S&P 500, Dow up as rising treasury yields boost banks
By Stephen Culp NEW YORK (Reuters) - The S&P 500 and the Dow Jones industrial average rose on Wednesday, with the Dow hitting its highest closing level since late January as rising Treasury yields boosted the financial sector and trade worries subsided. The tech-heavy Nasdaq ended the session slightly lower. Financial companies rose 1.8 percent, the biggest percentage gainer among the major S&P 500 sectors, as the benchmark 10-year Treasury yield hit a four-month high.
By Stephen Culp
NEW YORK (Reuters) - The S&P 500 and the Dow Jones industrial average rose on Wednesday, with the Dow hitting its highest closing level since late January as rising Treasury yields boosted the financial sector and trade worries subsided.
The tech-heavy Nasdaq <.IXIC> ended the session slightly lower.
Financial companies <.SPSY> rose 1.8 percent, the biggest percentage gainer among the major S&P 500 sectors, as the benchmark 10-year Treasury yield hit a four-month high. Goldman Sachs
"The sharp rise in the 10-year that you've seen in the last few days and the widening of the yield curve, that has really built the fire under these financials," said Bucky Hellwig, senior vice president at BB&T Wealth Management in Birmingham, Alabama. "The high rates have had the opposite effect on interest rate sensitive stocks like utilities."
The Dow Jones Industrial Average <.DJI> rose 158.8 points, or 0.61 percent, to 26,405.76, the S&P 500 <.SPX> gained 3.64 points, or 0.13 percent, to 2,907.95 and the Nasdaq Composite <.IXIC> dropped 6.07 points, or 0.08 percent, to 7,950.04.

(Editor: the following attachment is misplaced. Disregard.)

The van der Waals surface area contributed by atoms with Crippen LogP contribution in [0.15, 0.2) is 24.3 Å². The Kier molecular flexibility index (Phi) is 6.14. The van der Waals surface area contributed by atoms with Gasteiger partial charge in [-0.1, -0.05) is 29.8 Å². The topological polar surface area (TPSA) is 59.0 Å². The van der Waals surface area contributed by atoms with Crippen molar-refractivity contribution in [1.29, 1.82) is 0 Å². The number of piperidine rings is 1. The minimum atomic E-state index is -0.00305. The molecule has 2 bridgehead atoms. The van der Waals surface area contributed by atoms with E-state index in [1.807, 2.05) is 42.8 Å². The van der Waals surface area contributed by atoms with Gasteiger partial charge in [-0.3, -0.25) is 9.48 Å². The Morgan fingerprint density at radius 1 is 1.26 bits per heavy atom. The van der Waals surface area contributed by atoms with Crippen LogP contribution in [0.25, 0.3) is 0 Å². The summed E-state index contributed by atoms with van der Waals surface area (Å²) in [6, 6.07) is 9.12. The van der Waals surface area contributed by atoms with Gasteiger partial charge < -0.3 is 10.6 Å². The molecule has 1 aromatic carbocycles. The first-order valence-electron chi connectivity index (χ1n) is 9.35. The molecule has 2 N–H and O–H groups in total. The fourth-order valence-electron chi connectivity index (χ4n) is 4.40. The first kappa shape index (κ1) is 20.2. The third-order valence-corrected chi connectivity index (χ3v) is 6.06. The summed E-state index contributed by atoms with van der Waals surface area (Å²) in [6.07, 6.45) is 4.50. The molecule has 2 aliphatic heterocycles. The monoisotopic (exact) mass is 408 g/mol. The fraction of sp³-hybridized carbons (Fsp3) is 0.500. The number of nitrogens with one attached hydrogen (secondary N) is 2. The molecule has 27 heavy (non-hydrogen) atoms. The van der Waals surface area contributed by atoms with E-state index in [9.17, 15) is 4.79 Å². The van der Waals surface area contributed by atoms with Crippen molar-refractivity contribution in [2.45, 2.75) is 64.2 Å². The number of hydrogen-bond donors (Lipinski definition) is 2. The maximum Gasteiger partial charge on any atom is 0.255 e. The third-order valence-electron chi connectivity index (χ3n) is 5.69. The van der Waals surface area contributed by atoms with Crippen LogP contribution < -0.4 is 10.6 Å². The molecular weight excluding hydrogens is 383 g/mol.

Of the 11 major sectors of the S&P 500, seven ended in negative territory.
So-called defensive stocks lost ground as rising yields provided investors with an attractive alternative to higher-risk equities. The utilities sector <.SPLRCU> was the biggest loser, falling 2.1 percent.
The technology sector <.SPLRCT> edged 0.1 percent lower, pulled down by a 1.3 percent decline in Microsoft
Among the other components of the FAANG group of stocks, Netflix
In the latest round of tit-for-tat exchanges in the trade dispute between the United States and China, Premier Li Keqiang dismissed talk that Beijing is deliberately weakening its currency to bolster exports.
But trade worries appeared to be easing. "The direct impact of the latest round of tariffs on the economy is likely to be minimal," wrote Bank of America Merrill Lynch in a research report.
"There may be some tariff fatigue," Hellwig said. "The worry factor that investors had early in this negotiation process seems to have waned a little bit."
"China is running out of bullets," he added.
Declining issues outnumbered advancing ones on the NYSE by a 1.17-to-1 ratio; on Nasdaq, a 1.17-to-1 ratio favoured decliners.
The S&P 500 posted 32 new 52-week highs and no new lows; the Nasdaq Composite recorded 53 new highs and 58 new lows.
Volume on U.S. exchanges was 6.52 billion shares, compared to the 6.23 billion average over the last 20 trading days.
(Reporting by Stephen Culp; Editing by Bill Berkrot)
This story has not been edited by Firstpost staff and is generated by auto-feed.
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